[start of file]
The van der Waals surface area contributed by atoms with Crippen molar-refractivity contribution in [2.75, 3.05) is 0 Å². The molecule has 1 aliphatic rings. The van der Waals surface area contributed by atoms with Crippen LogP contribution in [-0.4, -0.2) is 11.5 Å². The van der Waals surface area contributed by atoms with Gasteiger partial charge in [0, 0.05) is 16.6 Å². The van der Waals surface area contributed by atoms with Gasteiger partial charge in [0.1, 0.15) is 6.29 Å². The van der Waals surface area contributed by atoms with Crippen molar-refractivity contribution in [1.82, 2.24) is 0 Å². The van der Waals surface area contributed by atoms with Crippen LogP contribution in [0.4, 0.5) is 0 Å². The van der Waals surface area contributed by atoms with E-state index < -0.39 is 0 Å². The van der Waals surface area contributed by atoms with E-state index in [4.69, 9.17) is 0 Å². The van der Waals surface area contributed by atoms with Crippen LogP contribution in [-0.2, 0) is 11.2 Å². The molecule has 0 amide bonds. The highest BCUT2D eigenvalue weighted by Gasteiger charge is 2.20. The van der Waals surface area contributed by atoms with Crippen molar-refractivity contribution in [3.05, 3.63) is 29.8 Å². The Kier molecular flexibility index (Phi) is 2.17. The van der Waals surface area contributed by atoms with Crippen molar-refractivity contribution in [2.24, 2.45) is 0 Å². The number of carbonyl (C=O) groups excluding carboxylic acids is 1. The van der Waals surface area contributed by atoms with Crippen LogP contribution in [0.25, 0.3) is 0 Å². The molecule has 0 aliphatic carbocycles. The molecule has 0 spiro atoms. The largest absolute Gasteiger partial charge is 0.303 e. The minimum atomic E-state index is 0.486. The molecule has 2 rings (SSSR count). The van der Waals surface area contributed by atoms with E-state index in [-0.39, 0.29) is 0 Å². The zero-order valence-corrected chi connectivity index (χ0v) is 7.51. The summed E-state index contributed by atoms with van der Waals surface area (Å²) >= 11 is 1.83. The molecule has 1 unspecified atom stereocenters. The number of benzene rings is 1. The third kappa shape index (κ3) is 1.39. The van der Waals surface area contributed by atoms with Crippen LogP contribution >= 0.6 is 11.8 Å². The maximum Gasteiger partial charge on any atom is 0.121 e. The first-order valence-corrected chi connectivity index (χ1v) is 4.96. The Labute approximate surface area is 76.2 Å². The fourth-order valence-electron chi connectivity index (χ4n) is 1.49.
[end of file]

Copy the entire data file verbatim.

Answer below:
The van der Waals surface area contributed by atoms with Crippen molar-refractivity contribution in [2.75, 3.05) is 0 Å². The molecule has 1 aliphatic rings. The van der Waals surface area contributed by atoms with Crippen LogP contribution in [-0.4, -0.2) is 11.5 Å². The van der Waals surface area contributed by atoms with Gasteiger partial charge in [0, 0.05) is 16.6 Å². The van der Waals surface area contributed by atoms with Gasteiger partial charge in [0.1, 0.15) is 6.29 Å². The van der Waals surface area contributed by atoms with Crippen molar-refractivity contribution in [1.82, 2.24) is 0 Å². The van der Waals surface area contributed by atoms with Crippen LogP contribution in [0.4, 0.5) is 0 Å². The van der Waals surface area contributed by atoms with E-state index < -0.39 is 0 Å². The van der Waals surface area contributed by atoms with E-state index in [4.69, 9.17) is 0 Å². The van der Waals surface area contributed by atoms with Crippen LogP contribution in [-0.2, 0) is 11.2 Å². The molecule has 0 amide bonds. The highest BCUT2D eigenvalue weighted by Gasteiger charge is 2.20. The van der Waals surface area contributed by atoms with Crippen molar-refractivity contribution in [3.05, 3.63) is 29.8 Å². The Kier molecular flexibility index (Phi) is 2.17. The van der Waals surface area contributed by atoms with Crippen molar-refractivity contribution in [2.24, 2.45) is 0 Å². The number of carbonyl (C=O) groups excluding carboxylic acids is 1. The van der Waals surface area contributed by atoms with Crippen LogP contribution in [0.25, 0.3) is 0 Å². The molecule has 0 aliphatic carbocycles. The molecule has 0 spiro atoms. The largest absolute Gasteiger partial charge is 0.303 e. The minimum atomic E-state index is 0.486. The molecule has 2 rings (SSSR count). The van der Waals surface area contributed by atoms with E-state index in [-0.39, 0.29) is 0 Å². The zero-order valence-corrected chi connectivity index (χ0v) is 7.51. The summed E-state index contributed by atoms with van der Waals surface area (Å²) >= 11 is 1.83. The molecule has 1 unspecified atom stereocenters. The number of benzene rings is 1. The third kappa shape index (κ3) is 1.39. The van der Waals surface area contributed by atoms with Crippen LogP contribution >= 0.6 is 11.8 Å². The maximum Gasteiger partial charge on any atom is 0.121 e. The first-order valence-corrected chi connectivity index (χ1v) is 4.96. The Labute approximate surface area is 76.2 Å². The fourth-order valence-electron chi connectivity index (χ4n) is 1.49.